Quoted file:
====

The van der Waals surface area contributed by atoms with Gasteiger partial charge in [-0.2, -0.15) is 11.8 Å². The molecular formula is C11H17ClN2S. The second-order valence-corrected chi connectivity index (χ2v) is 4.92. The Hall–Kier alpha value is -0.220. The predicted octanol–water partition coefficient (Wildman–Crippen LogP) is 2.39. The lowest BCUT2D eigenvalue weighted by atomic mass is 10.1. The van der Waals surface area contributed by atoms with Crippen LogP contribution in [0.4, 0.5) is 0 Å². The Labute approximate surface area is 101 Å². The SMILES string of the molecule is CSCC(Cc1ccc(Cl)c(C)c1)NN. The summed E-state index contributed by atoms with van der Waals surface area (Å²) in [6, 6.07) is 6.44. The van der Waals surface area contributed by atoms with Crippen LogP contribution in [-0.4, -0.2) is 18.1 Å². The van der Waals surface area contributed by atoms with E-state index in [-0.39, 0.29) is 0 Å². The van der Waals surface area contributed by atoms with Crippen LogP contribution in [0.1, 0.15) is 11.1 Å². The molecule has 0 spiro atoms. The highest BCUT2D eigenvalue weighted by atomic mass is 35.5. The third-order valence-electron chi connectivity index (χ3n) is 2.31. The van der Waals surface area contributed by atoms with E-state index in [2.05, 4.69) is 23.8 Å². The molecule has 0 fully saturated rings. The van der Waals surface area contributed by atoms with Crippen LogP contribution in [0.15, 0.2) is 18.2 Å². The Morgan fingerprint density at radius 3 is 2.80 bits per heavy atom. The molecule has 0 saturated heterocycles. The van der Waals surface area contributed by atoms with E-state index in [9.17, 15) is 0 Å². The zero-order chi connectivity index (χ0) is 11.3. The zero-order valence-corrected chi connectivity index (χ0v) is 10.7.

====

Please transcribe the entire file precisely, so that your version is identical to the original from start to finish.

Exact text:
The van der Waals surface area contributed by atoms with Gasteiger partial charge in [-0.2, -0.15) is 11.8 Å². The molecular formula is C11H17ClN2S. The second-order valence-corrected chi connectivity index (χ2v) is 4.92. The Hall–Kier alpha value is -0.220. The predicted octanol–water partition coefficient (Wildman–Crippen LogP) is 2.39. The lowest BCUT2D eigenvalue weighted by atomic mass is 10.1. The van der Waals surface area contributed by atoms with Crippen LogP contribution in [0.4, 0.5) is 0 Å². The Labute approximate surface area is 101 Å². The SMILES string of the molecule is CSCC(Cc1ccc(Cl)c(C)c1)NN. The summed E-state index contributed by atoms with van der Waals surface area (Å²) in [6, 6.07) is 6.44. The van der Waals surface area contributed by atoms with Crippen LogP contribution in [-0.4, -0.2) is 18.1 Å². The van der Waals surface area contributed by atoms with E-state index in [-0.39, 0.29) is 0 Å². The van der Waals surface area contributed by atoms with Crippen LogP contribution in [0.1, 0.15) is 11.1 Å². The molecule has 0 spiro atoms. The highest BCUT2D eigenvalue weighted by atomic mass is 35.5. The third-order valence-electron chi connectivity index (χ3n) is 2.31. The van der Waals surface area contributed by atoms with E-state index in [2.05, 4.69) is 23.8 Å². The molecule has 0 fully saturated rings. The van der Waals surface area contributed by atoms with Crippen LogP contribution in [0.15, 0.2) is 18.2 Å². The Morgan fingerprint density at radius 3 is 2.80 bits per heavy atom. The molecule has 0 saturated heterocycles. The van der Waals surface area contributed by atoms with E-state index in [9.17, 15) is 0 Å². The zero-order chi connectivity index (χ0) is 11.3. The zero-order valence-corrected chi connectivity index (χ0v) is 10.7.